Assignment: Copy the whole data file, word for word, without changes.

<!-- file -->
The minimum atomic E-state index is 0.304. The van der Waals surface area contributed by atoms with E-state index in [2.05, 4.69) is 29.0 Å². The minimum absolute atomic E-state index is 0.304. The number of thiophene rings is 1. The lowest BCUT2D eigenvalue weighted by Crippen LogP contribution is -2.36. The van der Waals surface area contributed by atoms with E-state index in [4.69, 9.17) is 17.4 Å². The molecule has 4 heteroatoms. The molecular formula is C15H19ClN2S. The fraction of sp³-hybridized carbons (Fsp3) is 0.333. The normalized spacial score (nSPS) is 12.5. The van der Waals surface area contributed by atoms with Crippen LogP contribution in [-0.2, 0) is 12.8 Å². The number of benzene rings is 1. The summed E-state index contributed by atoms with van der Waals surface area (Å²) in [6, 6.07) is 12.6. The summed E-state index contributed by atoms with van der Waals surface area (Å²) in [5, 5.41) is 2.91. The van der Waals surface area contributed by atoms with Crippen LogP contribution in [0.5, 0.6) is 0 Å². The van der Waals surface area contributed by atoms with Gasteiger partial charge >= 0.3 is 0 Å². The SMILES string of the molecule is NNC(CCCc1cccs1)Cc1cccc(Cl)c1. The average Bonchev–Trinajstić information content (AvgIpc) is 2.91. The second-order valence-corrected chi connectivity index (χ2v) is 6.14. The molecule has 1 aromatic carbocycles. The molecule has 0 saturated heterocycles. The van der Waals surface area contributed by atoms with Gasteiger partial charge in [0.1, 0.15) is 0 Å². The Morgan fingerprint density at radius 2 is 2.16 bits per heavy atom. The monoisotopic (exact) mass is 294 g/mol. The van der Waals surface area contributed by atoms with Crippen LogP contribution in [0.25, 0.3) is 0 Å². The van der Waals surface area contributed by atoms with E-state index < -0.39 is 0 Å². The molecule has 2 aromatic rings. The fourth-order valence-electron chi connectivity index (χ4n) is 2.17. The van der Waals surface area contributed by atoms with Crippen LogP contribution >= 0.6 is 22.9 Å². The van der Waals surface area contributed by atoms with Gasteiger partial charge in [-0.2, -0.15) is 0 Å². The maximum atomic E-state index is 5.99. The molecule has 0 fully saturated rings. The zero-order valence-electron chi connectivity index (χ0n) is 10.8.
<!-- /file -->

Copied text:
The minimum atomic E-state index is 0.304. The van der Waals surface area contributed by atoms with E-state index in [2.05, 4.69) is 29.0 Å². The minimum absolute atomic E-state index is 0.304. The number of thiophene rings is 1. The lowest BCUT2D eigenvalue weighted by Crippen LogP contribution is -2.36. The van der Waals surface area contributed by atoms with E-state index in [4.69, 9.17) is 17.4 Å². The molecule has 4 heteroatoms. The molecular formula is C15H19ClN2S. The fraction of sp³-hybridized carbons (Fsp3) is 0.333. The normalized spacial score (nSPS) is 12.5. The van der Waals surface area contributed by atoms with Crippen LogP contribution in [-0.2, 0) is 12.8 Å². The number of benzene rings is 1. The summed E-state index contributed by atoms with van der Waals surface area (Å²) in [6, 6.07) is 12.6. The summed E-state index contributed by atoms with van der Waals surface area (Å²) in [5, 5.41) is 2.91. The van der Waals surface area contributed by atoms with Crippen LogP contribution in [0.5, 0.6) is 0 Å². The van der Waals surface area contributed by atoms with Gasteiger partial charge >= 0.3 is 0 Å². The SMILES string of the molecule is NNC(CCCc1cccs1)Cc1cccc(Cl)c1. The average Bonchev–Trinajstić information content (AvgIpc) is 2.91. The second-order valence-corrected chi connectivity index (χ2v) is 6.14. The molecule has 1 aromatic carbocycles. The molecule has 0 saturated heterocycles. The van der Waals surface area contributed by atoms with Gasteiger partial charge in [0.1, 0.15) is 0 Å². The Morgan fingerprint density at radius 2 is 2.16 bits per heavy atom. The monoisotopic (exact) mass is 294 g/mol. The van der Waals surface area contributed by atoms with Crippen LogP contribution in [0.25, 0.3) is 0 Å². The van der Waals surface area contributed by atoms with E-state index < -0.39 is 0 Å². The molecule has 2 aromatic rings. The fourth-order valence-electron chi connectivity index (χ4n) is 2.17. The van der Waals surface area contributed by atoms with Crippen LogP contribution >= 0.6 is 22.9 Å². The van der Waals surface area contributed by atoms with Gasteiger partial charge in [-0.2, -0.15) is 0 Å². The maximum atomic E-state index is 5.99. The molecule has 0 fully saturated rings. The zero-order valence-electron chi connectivity index (χ0n) is 10.8.